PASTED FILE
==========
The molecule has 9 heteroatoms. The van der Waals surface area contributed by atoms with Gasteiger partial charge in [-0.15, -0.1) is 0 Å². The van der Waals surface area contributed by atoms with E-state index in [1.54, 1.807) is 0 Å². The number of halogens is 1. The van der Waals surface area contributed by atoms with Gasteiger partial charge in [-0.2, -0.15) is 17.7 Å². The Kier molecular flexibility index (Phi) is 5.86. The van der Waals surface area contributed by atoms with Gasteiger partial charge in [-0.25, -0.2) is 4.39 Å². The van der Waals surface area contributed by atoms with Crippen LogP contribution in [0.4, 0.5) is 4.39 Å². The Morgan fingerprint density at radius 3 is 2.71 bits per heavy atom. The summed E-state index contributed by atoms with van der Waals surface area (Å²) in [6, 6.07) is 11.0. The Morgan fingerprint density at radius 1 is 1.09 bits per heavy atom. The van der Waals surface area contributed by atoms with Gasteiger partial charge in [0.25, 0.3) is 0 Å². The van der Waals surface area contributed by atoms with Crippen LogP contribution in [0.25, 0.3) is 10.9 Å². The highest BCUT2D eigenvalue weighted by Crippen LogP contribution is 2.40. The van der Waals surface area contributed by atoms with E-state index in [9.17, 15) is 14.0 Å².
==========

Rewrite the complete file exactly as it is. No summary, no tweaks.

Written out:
The molecule has 9 heteroatoms. The van der Waals surface area contributed by atoms with Gasteiger partial charge in [-0.15, -0.1) is 0 Å². The van der Waals surface area contributed by atoms with E-state index in [1.54, 1.807) is 0 Å². The number of halogens is 1. The van der Waals surface area contributed by atoms with Gasteiger partial charge in [-0.2, -0.15) is 17.7 Å². The Kier molecular flexibility index (Phi) is 5.86. The van der Waals surface area contributed by atoms with Gasteiger partial charge in [-0.25, -0.2) is 4.39 Å². The van der Waals surface area contributed by atoms with Crippen LogP contribution in [0.4, 0.5) is 4.39 Å². The Morgan fingerprint density at radius 3 is 2.71 bits per heavy atom. The summed E-state index contributed by atoms with van der Waals surface area (Å²) in [6, 6.07) is 11.0. The Morgan fingerprint density at radius 1 is 1.09 bits per heavy atom. The van der Waals surface area contributed by atoms with Gasteiger partial charge in [0.25, 0.3) is 0 Å². The van der Waals surface area contributed by atoms with Crippen LogP contribution in [0.25, 0.3) is 10.9 Å². The highest BCUT2D eigenvalue weighted by Crippen LogP contribution is 2.40. The van der Waals surface area contributed by atoms with E-state index in [9.17, 15) is 14.0 Å².